# Pulley question - acceleration of an object across a horizontal surface

• kathyt.25
In summary, a horizontal surface with frictionless motion and a massless string connecting two objects of masses m(1) and m(2) can be analyzed using Fnet=ma to find the acceleration of the sliding object. By equating the net forces in the x and y directions for both objects and considering the tension as the same, the acceleration can be calculated. However, the weight of m(2) is greater than the tension, allowing it to accelerate downwards.

## Homework Statement

The figure shows two objects of masses m(1) and m(2). The horizontal surface allows for frictionless motion. The string ties to the two objects is massless and passes over a massless pulley that rotates without friction. If m(1)=5.63 kg and m(2)=1.57 kg, what is the magnitude of the acceleration of the sliding object?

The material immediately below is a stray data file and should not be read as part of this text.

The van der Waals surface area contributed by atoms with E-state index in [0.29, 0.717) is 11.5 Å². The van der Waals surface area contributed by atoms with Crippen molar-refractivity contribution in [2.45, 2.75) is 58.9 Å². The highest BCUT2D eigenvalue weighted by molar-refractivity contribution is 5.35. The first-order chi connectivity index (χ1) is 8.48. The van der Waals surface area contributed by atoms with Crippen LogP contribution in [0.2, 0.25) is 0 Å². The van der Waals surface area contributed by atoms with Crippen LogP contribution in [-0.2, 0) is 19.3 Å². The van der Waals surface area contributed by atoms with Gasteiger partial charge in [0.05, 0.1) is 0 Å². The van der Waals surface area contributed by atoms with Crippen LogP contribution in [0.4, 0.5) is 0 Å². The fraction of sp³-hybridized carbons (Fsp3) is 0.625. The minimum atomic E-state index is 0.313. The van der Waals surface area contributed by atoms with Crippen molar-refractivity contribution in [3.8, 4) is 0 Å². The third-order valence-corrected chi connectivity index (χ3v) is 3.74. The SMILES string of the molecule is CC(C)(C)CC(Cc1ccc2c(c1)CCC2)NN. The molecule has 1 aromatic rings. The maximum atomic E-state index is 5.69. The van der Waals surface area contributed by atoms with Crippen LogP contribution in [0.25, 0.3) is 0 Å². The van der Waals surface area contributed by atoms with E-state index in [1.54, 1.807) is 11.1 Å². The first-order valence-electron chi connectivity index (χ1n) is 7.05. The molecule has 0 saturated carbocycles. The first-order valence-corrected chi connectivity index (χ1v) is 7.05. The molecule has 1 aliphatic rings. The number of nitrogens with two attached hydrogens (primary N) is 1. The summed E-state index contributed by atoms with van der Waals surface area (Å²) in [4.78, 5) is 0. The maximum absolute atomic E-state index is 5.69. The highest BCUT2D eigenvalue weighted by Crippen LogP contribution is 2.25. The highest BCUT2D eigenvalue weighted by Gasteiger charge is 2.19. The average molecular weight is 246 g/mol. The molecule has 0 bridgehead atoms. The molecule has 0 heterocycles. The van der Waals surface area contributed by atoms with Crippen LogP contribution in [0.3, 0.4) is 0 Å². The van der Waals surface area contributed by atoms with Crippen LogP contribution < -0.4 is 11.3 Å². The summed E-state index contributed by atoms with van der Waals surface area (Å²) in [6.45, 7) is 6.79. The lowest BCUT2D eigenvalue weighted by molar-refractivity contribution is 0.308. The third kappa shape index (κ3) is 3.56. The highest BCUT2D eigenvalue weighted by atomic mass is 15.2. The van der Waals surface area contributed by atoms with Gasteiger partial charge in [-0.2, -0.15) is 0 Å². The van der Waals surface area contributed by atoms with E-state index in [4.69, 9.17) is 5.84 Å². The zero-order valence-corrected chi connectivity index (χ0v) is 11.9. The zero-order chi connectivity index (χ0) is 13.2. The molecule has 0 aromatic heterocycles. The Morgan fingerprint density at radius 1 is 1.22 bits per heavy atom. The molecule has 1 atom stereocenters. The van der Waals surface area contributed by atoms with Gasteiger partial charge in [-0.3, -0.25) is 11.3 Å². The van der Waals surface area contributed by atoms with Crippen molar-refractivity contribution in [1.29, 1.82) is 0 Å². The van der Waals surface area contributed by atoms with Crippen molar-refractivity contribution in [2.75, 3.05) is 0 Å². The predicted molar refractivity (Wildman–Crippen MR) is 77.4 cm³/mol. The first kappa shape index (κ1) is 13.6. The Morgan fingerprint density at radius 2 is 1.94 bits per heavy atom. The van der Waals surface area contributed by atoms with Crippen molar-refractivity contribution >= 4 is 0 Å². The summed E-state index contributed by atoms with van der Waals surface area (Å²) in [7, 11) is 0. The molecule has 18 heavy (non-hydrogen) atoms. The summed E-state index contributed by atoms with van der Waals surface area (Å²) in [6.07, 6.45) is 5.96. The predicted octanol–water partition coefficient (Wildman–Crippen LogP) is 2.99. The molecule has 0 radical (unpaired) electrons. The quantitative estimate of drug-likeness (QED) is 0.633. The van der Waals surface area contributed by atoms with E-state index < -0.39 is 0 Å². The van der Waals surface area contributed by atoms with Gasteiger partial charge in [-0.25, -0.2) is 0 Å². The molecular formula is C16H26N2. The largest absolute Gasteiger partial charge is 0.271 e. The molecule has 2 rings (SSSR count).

http://session.masteringphysics.com/problemAsset/1073792/5/12.P71.jpg

We know that:
- tension m(1) = tension m(2) because they're connected
- mass of m(1), therefore we know the weight because W=mg
- mass of m(2) and we can calculate the weight too
- acceleration is a non-zero value, so Fnet=ma

Fnet=ma

## The Attempt at a Solution

- For the FBD for m(1), the larger object, wouldn't Fnet(x direction) = T= Ma, and Fnet (y direction) = 0 because it's on a flat surface, meaning that the normal and weight cancel out? SO the first equation would be Fnet(x)T=Ma (1)
- For the FBD for m(2), the smaller object, wouldn't Fnet(x direction)=0 since the object is just suspended in the air, and Fnet(y direction)=T-mg... so the 2nd equation would be Fnet(y)T=ma+mg (2)

(I equated Fnet in each axis to mass object * acceleration because they're both moving in that direction)

And since the Tension is the same, you could equate them to each other.. I equated
m(1)a=m(2)a+m(2)g, then isolated for a, but got the wrong answer. What am I doing wrong?!

Last edited:
For your smaller object mg is bigger than T otherwise it wouldn't accelerate.
Fnet=mg-T.You can take it from there.

Thanks, that helped a lot. So it turns out that my methods of solving the problem were correct, its just that I didn't realize that W(2) > T... which is what allowed it to accelerate in the direction of W(2). Downwards.